After about 8 years of stagnation, I have finally dragged my primary web presence into the second decade of the 21st century. And the biggest addition is not the new custom WordPress block theme I’ve dubbed “Boldly Go Blocks” based on the former site, it’s this that you’re reading right now: a blog!
I’m no stranger to blogging, but this is the first time I’ve committed to blogging on main. I’ve been running a blog called Crock of Time since 2020 that logs my adventures in fermenting (and there’s a Discord if you’re into fermentation too). Prior to that I, like most millennials, dabbled in blogging on various platforms in my youth… which is likely the reason it took so long to start one up again. Thankfully, those old blogs have been wiped from the internet, being from a time before the internet started remembering everything.
Part of the reason it took so long to give this website a much-needed facelift is because I got the job I was looking for shortly after launching it in 2015, and I wasn’t actively looking for work, freelance or otherwise. But since then, while learning and figuring out so many things, there’s been a quiet but persistent nagging voice echoing in the chasms of my mind. “Why don’t you blog about that…?” it whispers…
So here I am, finally blogging about it. I’m a little sad at the missed opportunity of years of accumulated knowledge locked away in my brain, faded and dusty—and, let’s be honest, probably mostly irrelevant now, but still. If the best time to start was years ago, the second best time is now.
Over the years, I’ve had many young web devs contact me to ask about how I built the site and/or general advice about portfolio websites. A fair majority of them were just enamored by the slowly rotating constellations at the top of the page, so I’ll point out here for the record that it’s just a big SVG positioned above the top of the site and set to rotate infinitely via CSS animation keyframes. I’ve seen so many portfolio websites that just use some goofy canvas animation in the header, most of the time stolen from CodePen, and I’ll tell you right now that no one is impressed by those. My advice is and always has been to do your own thing, make it unique and special. Yes, that is hard, but you’ll learn something about your intended profession and likely about yourself in the process; I know I did.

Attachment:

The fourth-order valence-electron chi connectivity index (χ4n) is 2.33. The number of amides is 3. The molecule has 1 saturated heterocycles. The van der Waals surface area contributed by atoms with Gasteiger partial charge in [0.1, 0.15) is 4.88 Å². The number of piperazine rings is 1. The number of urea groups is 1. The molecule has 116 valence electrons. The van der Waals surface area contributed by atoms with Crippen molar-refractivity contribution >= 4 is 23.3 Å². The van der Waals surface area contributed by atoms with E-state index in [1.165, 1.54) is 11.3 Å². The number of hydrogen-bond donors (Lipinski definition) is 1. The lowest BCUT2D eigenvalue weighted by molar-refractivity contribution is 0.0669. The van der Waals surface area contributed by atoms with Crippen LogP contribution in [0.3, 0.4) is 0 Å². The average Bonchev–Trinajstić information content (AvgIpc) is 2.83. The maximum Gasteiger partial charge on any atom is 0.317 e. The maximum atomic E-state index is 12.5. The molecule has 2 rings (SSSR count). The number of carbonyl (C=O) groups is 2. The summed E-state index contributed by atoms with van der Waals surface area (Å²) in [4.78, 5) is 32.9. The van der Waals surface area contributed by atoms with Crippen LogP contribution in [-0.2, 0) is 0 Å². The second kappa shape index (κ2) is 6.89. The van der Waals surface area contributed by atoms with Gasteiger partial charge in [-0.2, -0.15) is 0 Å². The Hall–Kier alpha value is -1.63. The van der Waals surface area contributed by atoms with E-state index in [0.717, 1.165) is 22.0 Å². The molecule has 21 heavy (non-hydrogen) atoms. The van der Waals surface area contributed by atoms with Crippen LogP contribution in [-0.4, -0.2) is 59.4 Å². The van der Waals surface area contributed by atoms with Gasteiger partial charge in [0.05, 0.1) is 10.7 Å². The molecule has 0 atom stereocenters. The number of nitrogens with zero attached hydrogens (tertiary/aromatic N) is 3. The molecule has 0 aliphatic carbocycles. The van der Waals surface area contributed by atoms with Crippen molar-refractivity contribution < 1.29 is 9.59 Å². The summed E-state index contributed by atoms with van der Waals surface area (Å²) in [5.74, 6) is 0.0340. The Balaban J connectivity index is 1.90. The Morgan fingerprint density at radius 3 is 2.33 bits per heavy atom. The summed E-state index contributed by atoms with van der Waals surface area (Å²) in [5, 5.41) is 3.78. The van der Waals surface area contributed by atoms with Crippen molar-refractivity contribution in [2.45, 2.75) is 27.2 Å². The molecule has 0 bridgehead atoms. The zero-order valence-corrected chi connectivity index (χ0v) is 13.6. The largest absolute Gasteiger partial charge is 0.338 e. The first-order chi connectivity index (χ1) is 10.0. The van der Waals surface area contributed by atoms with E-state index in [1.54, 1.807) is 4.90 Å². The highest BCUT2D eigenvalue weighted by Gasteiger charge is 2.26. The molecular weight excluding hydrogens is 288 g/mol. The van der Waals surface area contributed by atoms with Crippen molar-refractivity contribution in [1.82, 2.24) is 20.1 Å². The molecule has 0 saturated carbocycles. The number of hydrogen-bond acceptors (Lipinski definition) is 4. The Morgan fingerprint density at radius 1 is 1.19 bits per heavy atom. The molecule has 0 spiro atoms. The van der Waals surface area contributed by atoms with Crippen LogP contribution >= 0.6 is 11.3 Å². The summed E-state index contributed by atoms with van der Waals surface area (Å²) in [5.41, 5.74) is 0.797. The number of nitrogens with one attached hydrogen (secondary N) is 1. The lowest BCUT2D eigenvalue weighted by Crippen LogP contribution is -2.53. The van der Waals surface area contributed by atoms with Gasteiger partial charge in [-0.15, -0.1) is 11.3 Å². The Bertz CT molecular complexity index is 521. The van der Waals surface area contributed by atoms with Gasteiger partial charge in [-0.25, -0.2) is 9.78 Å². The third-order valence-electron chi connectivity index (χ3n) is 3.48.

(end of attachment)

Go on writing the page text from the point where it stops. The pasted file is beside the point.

Another reason it took so long to update this site is that it was all locked up in old custom theme code. You know how it is, revisiting code you wrote a year ago—what an awful experience, 0 out of 10, would not recommend. I learn something new on every project, sometimes on purpose, which is why I’ve developed and maintained two different theme scaffolds during my time at Blackbird, one pre- and one post-Gutenberg (particularly post-
theme.json). The current open-source scaffolding might already be showing it’s age as a hybrid theme scaffold in the age of the block theme (AKA full site editing), but the main purpose was to build something that separates the boilerplate code from the workflow (which became gulp-wp) so that at least some part of the codebase could be maintained & updated separately. Maybe the next one will include a framework that is installable via composer… Anyways, after a few successful experiments with block themes, I was ready to go all-in for my own site to both future-proof it for all the amazing features coming from Gutenberg as well as making it easier to customize without touching the theme code.
I plan on doing some in-depth posts about aspects of this new theme and how I accomplished them. If you see anything in particular you’d like explained, let me know in the comments below.